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Campus & Community

A New Recipe for Success

With Yahentamitsi Now Open, See How Student Dining Has Changed

By Annie Krakower

archival photo of students eating spaghetti in the dining hall

Terps in the ’70s ate entrees like spaghetti and meatballs, meatloaf, and liver at the dining hall, with the meals usually served on plastic or Styrofoam plates. That’s quite the contrast to Yahentamitsi (below), which opened this semester with 11 major food stations and the more sustainable use of ceramic dishes and glassware.

Archival photo courtesy of University Archives; Yahentamitsi photo by John T. Consoli; shad artwork courtesy of the Piscataway Tribe

For hungry Terps, a fresh space to eat is served.

This semester, the Yahentamitsi Dining Hall opened in the Heritage Community, which also includes the new Pyon-Chen and Johnson-Whittle residence halls. The name means “a place to go to eat” in the Algonquian language spoken by the Piscataway people, on whose ancestral lands the university stands.

It’s UMD’s first new dining hall built since the South Campus Dining Hall debuted in 1974. So what’s been cooking in the almost half-century in between? We dug into the biggest differences in menus and Terp eating habits over the decades.

[New Dining Hall Name Unveiled at Ground Blessing Ceremony]

Amping Up the Options
Picky eaters might’ve struggled in the South Campus Dining Hall’s early days, when dinner meant a choice of just two entrees, two vegetables, a starch and a pre-plated dessert, said Interim Director Joe Mullineaux, who’s worked in Dining Services for over 40 years. Common main dishes included meatloaf, liver, and spaghetti and meatballs, and salad bar options were limited to iceberg lettuce and carrot and celery sticks. Yahentamitsi instead offers “a little something for everybody” with 11 major food stations, like Mediterranean, Asian, comfort food, breakfast all day, gluten-free and a bakery.

From Frozen to Fresh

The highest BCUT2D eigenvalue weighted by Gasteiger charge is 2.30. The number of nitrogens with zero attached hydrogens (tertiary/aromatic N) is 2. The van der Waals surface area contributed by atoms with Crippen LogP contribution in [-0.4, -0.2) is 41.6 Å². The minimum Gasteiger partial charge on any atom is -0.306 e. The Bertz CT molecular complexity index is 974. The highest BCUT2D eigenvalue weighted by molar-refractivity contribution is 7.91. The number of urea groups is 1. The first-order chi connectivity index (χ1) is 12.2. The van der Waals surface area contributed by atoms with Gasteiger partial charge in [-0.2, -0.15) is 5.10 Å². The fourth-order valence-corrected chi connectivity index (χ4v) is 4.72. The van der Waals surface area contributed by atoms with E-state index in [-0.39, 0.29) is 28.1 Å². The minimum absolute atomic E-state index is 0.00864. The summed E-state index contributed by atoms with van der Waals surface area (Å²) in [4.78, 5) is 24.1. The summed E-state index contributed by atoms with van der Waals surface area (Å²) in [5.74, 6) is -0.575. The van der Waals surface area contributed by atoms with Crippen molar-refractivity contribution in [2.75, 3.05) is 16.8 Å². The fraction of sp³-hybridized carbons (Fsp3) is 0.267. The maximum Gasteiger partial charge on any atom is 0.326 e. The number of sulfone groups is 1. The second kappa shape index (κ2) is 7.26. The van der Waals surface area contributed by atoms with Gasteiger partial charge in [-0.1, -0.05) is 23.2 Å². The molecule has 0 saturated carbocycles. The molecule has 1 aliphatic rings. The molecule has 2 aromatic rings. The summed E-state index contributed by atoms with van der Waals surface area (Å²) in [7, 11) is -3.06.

The South Campus Dining Hall was constructed with the goal of serving “convenience” foods, Mullineaux said, so meals would arrive frozen in big metal pans, “sort of like a huge TV dinner,” then get reheated. Now fresh cooking is the norm, and Yahentamitsi takes that to a new level. On top of made-to-order options throughout the dining hall, the “Chef’s Corner” allows Dining Services’ 16 trained chefs to experiment with flavors and cooking styles and explain their creations to curious Terps.

See Ya, Styrofoam
Terps back in the ’70s preferred using plastic and Styrofoam plates and silverware, considering that more sanitary, said Bart Hipple, assistant director of marketing and communication for Dining Services. Advances in dishwashing technology over the decades have ushered in the more sustainable use of ceramic dishes and glassware.

Yahentamitsi interior

Accepting Appetites, Anytime
Students a generation or two ago had to be careful not to sleep through breakfast when the South Campus Dining Hall opened, or they’d be stuck waiting until the lunchtime slot to eat. But Yahentamitsi continues Dining Services’ “Anytime Dining” option by staying open from 7 a.m. to 9 p.m. “It’s a much better solution,” Hipple said. “Whenever a student has time in their schedule—when it’s the most logical and sensible—they can come eat.”

An Inviting Ambiance
While the kitchen is hidden in the South Campus Dining Hall, counters with glass dividers at Yahentamitsi give students a front-row seat into meal prep. “You’re actually going to see the chefs at work,” Mullineaux said. Adding to the atmosphere of the 1,000-seat, 60,000-square-foot space are a balcony overlooking athletics facilities and floor-to-ceiling glass, and Dining Services applied for a LEED (Leadership in Energy and Environmental Design) Silver certification.

Maryland Today is produced by the Office of Marketing and Communications for the University of Maryland community on weekdays during the academic year, except for university holidays.